At last I’ve free’d a bit of time up to have a dive into 3 years worth of PestTracker data, and your efforts are continuing to deliver some insights into cranefly trends in the UK and Ireland.
After looking through it all we’re continuing to see how it will play an important role in managing leatherjackets as well as helping us continue to achieve future Emergency Authorisations.
If you’re a regular reader of this blog you’ll be familiar with the below graph showing when Craneflys are spotted across the UK.
All 3 years have shown pretty similar patterns with the peak of flight coming around week 38 or mid to end of September.
There is an increase in reported sightings year on year of sightings I suspect reflects the growing interest and/or concern that surrounds this challenge rather than and increase in actual numbers of cranefly.
Insight 2. North to South
I’ve long suspected that the Cranefly hatch is earlier the further North you are. It’s tricky to tell with the noise of all the reports coming in during the same period of time.
The different numbers of reports caused by greater concentration of golf courses in some areas of the country really blurs the picture when you’re looking at it all as one big lump.
Having made time to split all the regions out based on postcode I’ve managed to split out the top third of the country from the lower third and break it down to a percentage of reports so the report curves are the same scale.
What we can then begin to see is the Spring hatch shows no real difference but the Autumn hatch patterns do differ. By omitting the middle of the country we can begin to see the two patterns and now we have three years of data it begins to give us the confidence that this is a pattern rather than an unusual year.
This gives me confidence to say the hatch tends to start earlier in the North and it extends longer in the South. Leading to more bespoke application advice for the future.
Insight 3. Growth Degree days or Feeding Degree days?
Last year if you saw me speaking about LeatherJackets and our user trials you would have heard me talking about the potential of using a GDD model to help us understand the insects larvaes development. Leatherjacket activity is related to temperature and the longer they are in an ideal temperature range the longer they have to feed and develop (Blog here….).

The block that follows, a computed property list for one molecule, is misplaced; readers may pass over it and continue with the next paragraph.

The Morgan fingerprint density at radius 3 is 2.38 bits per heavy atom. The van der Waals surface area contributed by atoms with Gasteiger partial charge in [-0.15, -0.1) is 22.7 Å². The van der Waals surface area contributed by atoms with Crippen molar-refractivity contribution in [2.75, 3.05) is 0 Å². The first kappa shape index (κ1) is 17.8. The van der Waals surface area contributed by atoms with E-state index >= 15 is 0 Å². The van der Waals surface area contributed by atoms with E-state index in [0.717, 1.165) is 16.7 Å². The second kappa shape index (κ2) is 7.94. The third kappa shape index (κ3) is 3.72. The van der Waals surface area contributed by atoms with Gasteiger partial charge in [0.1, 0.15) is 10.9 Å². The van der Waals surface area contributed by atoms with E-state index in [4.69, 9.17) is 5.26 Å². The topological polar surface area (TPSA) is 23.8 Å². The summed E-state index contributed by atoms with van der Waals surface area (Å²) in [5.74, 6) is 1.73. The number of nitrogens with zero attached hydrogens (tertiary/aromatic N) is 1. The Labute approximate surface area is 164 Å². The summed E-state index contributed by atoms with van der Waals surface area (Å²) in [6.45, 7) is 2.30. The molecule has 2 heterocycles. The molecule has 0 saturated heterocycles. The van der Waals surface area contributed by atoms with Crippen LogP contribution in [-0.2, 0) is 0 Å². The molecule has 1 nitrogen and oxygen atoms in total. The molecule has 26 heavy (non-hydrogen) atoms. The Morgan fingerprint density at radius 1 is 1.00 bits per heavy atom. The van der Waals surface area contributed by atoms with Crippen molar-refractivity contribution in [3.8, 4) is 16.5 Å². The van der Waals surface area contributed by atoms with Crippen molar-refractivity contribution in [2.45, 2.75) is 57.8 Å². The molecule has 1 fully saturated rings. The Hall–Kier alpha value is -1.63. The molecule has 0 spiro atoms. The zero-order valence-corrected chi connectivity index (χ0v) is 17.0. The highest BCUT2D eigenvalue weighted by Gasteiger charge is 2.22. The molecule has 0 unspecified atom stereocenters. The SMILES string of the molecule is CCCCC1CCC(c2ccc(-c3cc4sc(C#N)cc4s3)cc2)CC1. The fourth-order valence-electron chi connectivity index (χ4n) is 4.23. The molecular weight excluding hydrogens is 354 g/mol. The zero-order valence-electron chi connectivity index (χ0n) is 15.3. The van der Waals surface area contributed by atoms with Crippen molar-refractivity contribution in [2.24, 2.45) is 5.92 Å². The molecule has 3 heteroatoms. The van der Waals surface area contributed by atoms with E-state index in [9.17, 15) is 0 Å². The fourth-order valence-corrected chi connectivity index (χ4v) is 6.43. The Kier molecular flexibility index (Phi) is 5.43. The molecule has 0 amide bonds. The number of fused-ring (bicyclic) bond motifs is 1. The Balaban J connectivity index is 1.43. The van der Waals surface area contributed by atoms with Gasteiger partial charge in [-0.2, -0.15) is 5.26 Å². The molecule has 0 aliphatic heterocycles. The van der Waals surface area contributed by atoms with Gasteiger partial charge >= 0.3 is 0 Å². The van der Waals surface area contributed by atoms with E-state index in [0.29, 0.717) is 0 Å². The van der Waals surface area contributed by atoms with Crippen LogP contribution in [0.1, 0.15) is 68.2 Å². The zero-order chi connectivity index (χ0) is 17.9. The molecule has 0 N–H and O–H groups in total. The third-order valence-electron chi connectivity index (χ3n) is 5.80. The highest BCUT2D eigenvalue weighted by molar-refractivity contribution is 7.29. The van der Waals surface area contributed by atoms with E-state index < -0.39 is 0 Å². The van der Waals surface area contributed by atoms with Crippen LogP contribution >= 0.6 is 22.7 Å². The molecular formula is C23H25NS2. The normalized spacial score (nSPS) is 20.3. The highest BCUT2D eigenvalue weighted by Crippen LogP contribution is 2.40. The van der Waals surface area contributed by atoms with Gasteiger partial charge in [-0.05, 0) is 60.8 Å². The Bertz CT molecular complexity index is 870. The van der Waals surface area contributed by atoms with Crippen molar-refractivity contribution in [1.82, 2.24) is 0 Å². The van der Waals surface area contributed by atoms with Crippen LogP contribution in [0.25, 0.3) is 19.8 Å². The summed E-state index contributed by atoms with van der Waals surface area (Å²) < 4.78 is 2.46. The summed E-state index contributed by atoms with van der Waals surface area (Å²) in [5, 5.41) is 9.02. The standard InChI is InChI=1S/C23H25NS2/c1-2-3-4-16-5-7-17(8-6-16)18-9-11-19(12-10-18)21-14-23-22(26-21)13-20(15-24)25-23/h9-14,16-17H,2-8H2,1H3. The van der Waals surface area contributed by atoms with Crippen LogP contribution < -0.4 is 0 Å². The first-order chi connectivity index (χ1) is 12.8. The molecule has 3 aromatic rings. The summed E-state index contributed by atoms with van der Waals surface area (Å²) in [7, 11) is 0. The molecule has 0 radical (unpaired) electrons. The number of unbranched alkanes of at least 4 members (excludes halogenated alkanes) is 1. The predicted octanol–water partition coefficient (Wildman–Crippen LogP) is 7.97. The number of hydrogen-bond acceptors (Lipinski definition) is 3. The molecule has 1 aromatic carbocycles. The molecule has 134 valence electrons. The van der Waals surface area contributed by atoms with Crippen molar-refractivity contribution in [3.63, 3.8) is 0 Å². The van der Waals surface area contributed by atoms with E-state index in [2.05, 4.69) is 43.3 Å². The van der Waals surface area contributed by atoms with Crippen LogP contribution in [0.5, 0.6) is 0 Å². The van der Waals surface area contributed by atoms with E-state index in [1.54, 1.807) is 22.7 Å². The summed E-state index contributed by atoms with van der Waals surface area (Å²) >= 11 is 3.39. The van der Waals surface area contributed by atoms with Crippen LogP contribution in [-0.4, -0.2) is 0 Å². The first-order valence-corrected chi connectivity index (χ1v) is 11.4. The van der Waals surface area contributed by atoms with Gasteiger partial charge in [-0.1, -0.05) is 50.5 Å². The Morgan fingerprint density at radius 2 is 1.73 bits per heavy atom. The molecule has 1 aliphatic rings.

GDD models potentially enable us to monitor the development opportunity an insect has and whilst we are at an early stage in understanding this I am now able to use PestTracker reports along with weather conditions for a site and coupled with application dates really start to understand the successes and faliures.
This is all based on having reports though – the more you log sightings for your area, the better chance we have of understanding how things are interacting. The more data the better – so next year – if you log 10 times, we have a better chance of understanding what’s happened than if you just log once.
These graphs show us:
- When we are likely to see damage (history shows us a figure of around 350GDD is when we begin to see feeding outstrip growth).
- Whether Acelepryn applications had time to impact the maturing larvae before they stopped feeding
- How steep the development curve of the LeatherJacket has been
- The difference in development patterns between the first and last of the Leatherjackets were laid.
It’s a long way from perfect but I thought it was worth sharing since you’re the ones submitting the data – Thank you.
Read the January 2022 – Frequently Asked Questions (asked by you) here.